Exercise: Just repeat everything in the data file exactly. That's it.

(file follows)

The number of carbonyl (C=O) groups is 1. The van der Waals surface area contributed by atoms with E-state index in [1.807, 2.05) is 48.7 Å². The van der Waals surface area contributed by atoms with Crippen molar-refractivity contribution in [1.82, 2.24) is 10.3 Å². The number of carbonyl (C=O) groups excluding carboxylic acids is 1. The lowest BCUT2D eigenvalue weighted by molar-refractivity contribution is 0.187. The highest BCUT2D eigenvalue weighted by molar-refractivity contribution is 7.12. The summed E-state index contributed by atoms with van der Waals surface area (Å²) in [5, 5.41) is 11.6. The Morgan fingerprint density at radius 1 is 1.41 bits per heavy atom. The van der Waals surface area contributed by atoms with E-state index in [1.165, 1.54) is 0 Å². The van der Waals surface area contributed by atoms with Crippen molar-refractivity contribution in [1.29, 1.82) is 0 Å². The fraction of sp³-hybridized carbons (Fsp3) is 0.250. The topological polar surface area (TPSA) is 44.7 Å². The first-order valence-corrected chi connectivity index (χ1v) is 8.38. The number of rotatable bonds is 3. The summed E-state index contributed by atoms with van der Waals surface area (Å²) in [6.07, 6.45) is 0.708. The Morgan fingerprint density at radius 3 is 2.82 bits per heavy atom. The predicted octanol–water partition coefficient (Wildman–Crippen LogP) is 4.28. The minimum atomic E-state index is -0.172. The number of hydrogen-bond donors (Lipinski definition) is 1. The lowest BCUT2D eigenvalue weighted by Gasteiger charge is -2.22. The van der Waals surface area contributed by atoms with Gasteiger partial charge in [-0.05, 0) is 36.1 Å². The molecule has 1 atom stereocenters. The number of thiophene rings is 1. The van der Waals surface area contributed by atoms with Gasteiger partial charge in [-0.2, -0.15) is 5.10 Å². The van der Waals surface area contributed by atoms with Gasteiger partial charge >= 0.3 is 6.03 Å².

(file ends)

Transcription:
The number of carbonyl (C=O) groups is 1. The van der Waals surface area contributed by atoms with E-state index in [1.807, 2.05) is 48.7 Å². The van der Waals surface area contributed by atoms with Crippen molar-refractivity contribution in [1.82, 2.24) is 10.3 Å². The number of carbonyl (C=O) groups excluding carboxylic acids is 1. The lowest BCUT2D eigenvalue weighted by molar-refractivity contribution is 0.187. The highest BCUT2D eigenvalue weighted by molar-refractivity contribution is 7.12. The summed E-state index contributed by atoms with van der Waals surface area (Å²) in [5, 5.41) is 11.6. The Morgan fingerprint density at radius 1 is 1.41 bits per heavy atom. The van der Waals surface area contributed by atoms with E-state index in [1.165, 1.54) is 0 Å². The van der Waals surface area contributed by atoms with Crippen molar-refractivity contribution in [1.29, 1.82) is 0 Å². The fraction of sp³-hybridized carbons (Fsp3) is 0.250. The topological polar surface area (TPSA) is 44.7 Å². The first-order valence-corrected chi connectivity index (χ1v) is 8.38. The number of rotatable bonds is 3. The summed E-state index contributed by atoms with van der Waals surface area (Å²) in [6.07, 6.45) is 0.708. The Morgan fingerprint density at radius 3 is 2.82 bits per heavy atom. The predicted octanol–water partition coefficient (Wildman–Crippen LogP) is 4.28. The minimum atomic E-state index is -0.172. The number of hydrogen-bond donors (Lipinski definition) is 1. The lowest BCUT2D eigenvalue weighted by Gasteiger charge is -2.22. The van der Waals surface area contributed by atoms with Gasteiger partial charge in [-0.05, 0) is 36.1 Å². The molecule has 1 atom stereocenters. The number of thiophene rings is 1. The van der Waals surface area contributed by atoms with Gasteiger partial charge in [-0.2, -0.15) is 5.10 Å². The van der Waals surface area contributed by atoms with Gasteiger partial charge >= 0.3 is 6.03 Å².